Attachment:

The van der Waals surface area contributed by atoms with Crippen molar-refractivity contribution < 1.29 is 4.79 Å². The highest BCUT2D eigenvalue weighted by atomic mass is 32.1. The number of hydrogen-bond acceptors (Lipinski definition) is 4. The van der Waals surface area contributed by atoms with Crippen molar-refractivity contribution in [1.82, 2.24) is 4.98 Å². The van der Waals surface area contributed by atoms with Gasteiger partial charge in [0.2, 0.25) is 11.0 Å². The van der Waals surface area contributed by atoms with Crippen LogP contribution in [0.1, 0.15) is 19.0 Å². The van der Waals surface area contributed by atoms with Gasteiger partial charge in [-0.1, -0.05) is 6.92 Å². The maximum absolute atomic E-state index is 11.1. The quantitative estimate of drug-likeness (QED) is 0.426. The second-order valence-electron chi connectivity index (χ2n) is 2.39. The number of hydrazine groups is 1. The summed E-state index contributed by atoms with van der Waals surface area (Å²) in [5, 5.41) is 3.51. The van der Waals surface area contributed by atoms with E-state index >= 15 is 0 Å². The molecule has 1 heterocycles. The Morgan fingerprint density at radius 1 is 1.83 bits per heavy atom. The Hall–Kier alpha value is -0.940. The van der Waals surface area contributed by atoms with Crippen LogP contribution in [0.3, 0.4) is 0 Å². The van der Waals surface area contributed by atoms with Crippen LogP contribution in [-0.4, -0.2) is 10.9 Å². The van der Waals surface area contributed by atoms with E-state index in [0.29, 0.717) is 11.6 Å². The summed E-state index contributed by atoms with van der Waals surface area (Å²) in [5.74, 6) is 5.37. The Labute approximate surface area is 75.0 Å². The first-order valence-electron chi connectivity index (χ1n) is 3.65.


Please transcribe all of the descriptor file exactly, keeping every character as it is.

The van der Waals surface area contributed by atoms with Crippen molar-refractivity contribution < 1.29 is 4.79 Å². The highest BCUT2D eigenvalue weighted by atomic mass is 32.1. The number of hydrogen-bond acceptors (Lipinski definition) is 4. The van der Waals surface area contributed by atoms with Crippen molar-refractivity contribution in [1.82, 2.24) is 4.98 Å². The van der Waals surface area contributed by atoms with Gasteiger partial charge in [0.2, 0.25) is 11.0 Å². The van der Waals surface area contributed by atoms with Crippen LogP contribution in [0.1, 0.15) is 19.0 Å². The van der Waals surface area contributed by atoms with Gasteiger partial charge in [-0.1, -0.05) is 6.92 Å². The maximum absolute atomic E-state index is 11.1. The quantitative estimate of drug-likeness (QED) is 0.426. The second-order valence-electron chi connectivity index (χ2n) is 2.39. The number of hydrazine groups is 1. The summed E-state index contributed by atoms with van der Waals surface area (Å²) in [5, 5.41) is 3.51. The van der Waals surface area contributed by atoms with E-state index >= 15 is 0 Å². The molecule has 1 heterocycles. The Morgan fingerprint density at radius 1 is 1.83 bits per heavy atom. The Hall–Kier alpha value is -0.940. The van der Waals surface area contributed by atoms with Crippen LogP contribution in [0.3, 0.4) is 0 Å². The van der Waals surface area contributed by atoms with Crippen LogP contribution in [-0.4, -0.2) is 10.9 Å². The van der Waals surface area contributed by atoms with E-state index in [0.29, 0.717) is 11.6 Å². The summed E-state index contributed by atoms with van der Waals surface area (Å²) in [5.74, 6) is 5.37. The Labute approximate surface area is 75.0 Å². The first-order valence-electron chi connectivity index (χ1n) is 3.65.